I don’t read a lot of non-fiction, but I have this thing for autobiographies/memoirs. Mostly of famous people, though sometimes not. I once spent a summer going through the music biography section of my library, picking up whoever looked interesting.
I’m not entirely sure why I gravitate towards those kinds of books, mostly because the idea of “famous people” is one I find confusing. A person in a local theater production is an actor, and so is the guy on my TV, but because the guy on my TV is seen by more people, I should buy his book?
Nah. This is why I get most of these things from the library. They’re generally short, contain quick entertaining stories, and more often than not have giant print so you think you’re getting an actual 300 page book when really it’s more like 100.
I enjoy them, for the most part, but right after I’m done reading them they sort of fall out of my brain. But there are a few that have stuck with me over the years.
So, if you ever find yourself in a mood to read about famous/semi-famous people, here are some books to consider:
Meatloaf: To Hell and Back: Not a brilliant book, but he’s clearly honed his favorite stories to a fine point, and he lays them out randomly, but entertainingly.
Tom Green: Hollywood Causes Cancer: I never watched a lot of his show, and his movie was pretty awful but after reading his book I at least knew why. (He was trying to imitate Monty Python’s Meaning of Life, which even the Python guys think is pretty dang flawed.) Green writes with honesty, a little anger, and not a lot of ego.
Frank Zappa: The Real Frank Zappa Book: Part biography, part political screed, and one of those things your read and think, “This guy is the smartest man alive, or completely bonkers.” Most interesting, he laid out how iTunes would work in about 1988. Before the Internet actually became a thing. I just reread it and its’ scary how right-on he was.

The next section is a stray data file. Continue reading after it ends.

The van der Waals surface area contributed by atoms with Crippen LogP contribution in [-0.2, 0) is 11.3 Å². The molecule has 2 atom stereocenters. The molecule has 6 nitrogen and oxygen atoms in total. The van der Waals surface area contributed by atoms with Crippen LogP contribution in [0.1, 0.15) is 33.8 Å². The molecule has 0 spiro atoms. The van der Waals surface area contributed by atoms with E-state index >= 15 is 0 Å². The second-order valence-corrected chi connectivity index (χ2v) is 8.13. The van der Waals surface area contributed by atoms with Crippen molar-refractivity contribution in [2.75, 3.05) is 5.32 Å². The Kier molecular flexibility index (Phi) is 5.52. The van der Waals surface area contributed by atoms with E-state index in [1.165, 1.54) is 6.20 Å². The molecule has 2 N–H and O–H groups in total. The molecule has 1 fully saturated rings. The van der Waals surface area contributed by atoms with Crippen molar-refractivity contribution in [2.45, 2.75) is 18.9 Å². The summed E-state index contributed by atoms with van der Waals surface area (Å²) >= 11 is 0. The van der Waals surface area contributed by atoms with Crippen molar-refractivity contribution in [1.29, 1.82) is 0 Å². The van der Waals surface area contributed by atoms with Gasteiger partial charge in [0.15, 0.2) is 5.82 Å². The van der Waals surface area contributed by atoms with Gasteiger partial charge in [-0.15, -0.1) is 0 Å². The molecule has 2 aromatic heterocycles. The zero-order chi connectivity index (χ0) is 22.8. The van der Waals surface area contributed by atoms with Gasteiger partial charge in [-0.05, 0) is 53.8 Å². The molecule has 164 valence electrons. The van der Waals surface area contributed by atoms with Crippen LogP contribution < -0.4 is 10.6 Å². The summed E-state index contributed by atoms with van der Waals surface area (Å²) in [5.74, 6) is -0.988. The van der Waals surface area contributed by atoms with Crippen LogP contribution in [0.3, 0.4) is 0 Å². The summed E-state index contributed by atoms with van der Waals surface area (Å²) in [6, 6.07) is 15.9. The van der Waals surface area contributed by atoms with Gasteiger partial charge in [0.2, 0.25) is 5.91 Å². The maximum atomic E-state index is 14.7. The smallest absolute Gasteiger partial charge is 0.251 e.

Michael Ian Black: You’re Doing it Wrong: It’s rare you see something this strangely honest. To the point where one of the chapters of his book was called, “I Hate My Baby.” Dark. But fun dark.
David Sedaris: Me Talk Pretty One Day: Get the audiobook, if you can. And listen to Jesus Shaves, wherein a bunch of people speaking bad French attempt to explain Easter to each other. “One may eat of the chocolate. One may also eat of the ham.”
Mankind/Mick Foley: Have a Nice Day. Mick Foley is a weird little dude. He portrayed a complete freak on WWE wrestling. He did things like wrestle in a ring strung with barbed wire. Not fake barbed wire. The real stuff. And then he wrote this book, which is massive and surprisingly entertaining. Then he went on to write three more books about his wrestling days, plus two novels and some children’s books. None of them are as good as the first one.
Paul Reiser: Couplehood, Babyhood, Familyhood: Paul Reiser has, over the years, evolved from this nice guy who everyone kind of likes to something like of a punchline, and I kind of see both sides of the equation. On one hand, he created Mad About You, which captured some aspects of marriage and relationships so well that it was really kind of freaky. On the other hand, he starred on a TV show for five years, wrote two books mostly taken from his standup material, and then stopped working for about a decade, just because he could. This is the kind of thing that wins you no fans, which is why, I’m guessing, that his new TV series vanished without a trace. Still, the books are solid examinations of relationships and parenting.
Robert Rodriguez: Rebel Without a Crew: Any time someone tells me they want to make a movie, but don’t know where to start, I tell them to read this. $7000, and the guy came out with El Mariachi and a career. Great stuff. Even people I know who don’t want to make movies tend to fall in love with the book, then go out and do something cool.
William Goldman: Adventures in the Screen Trade/Which Lie Did I Tell? If you want to know how movies don’t get made? Read these books. They’ll tell you.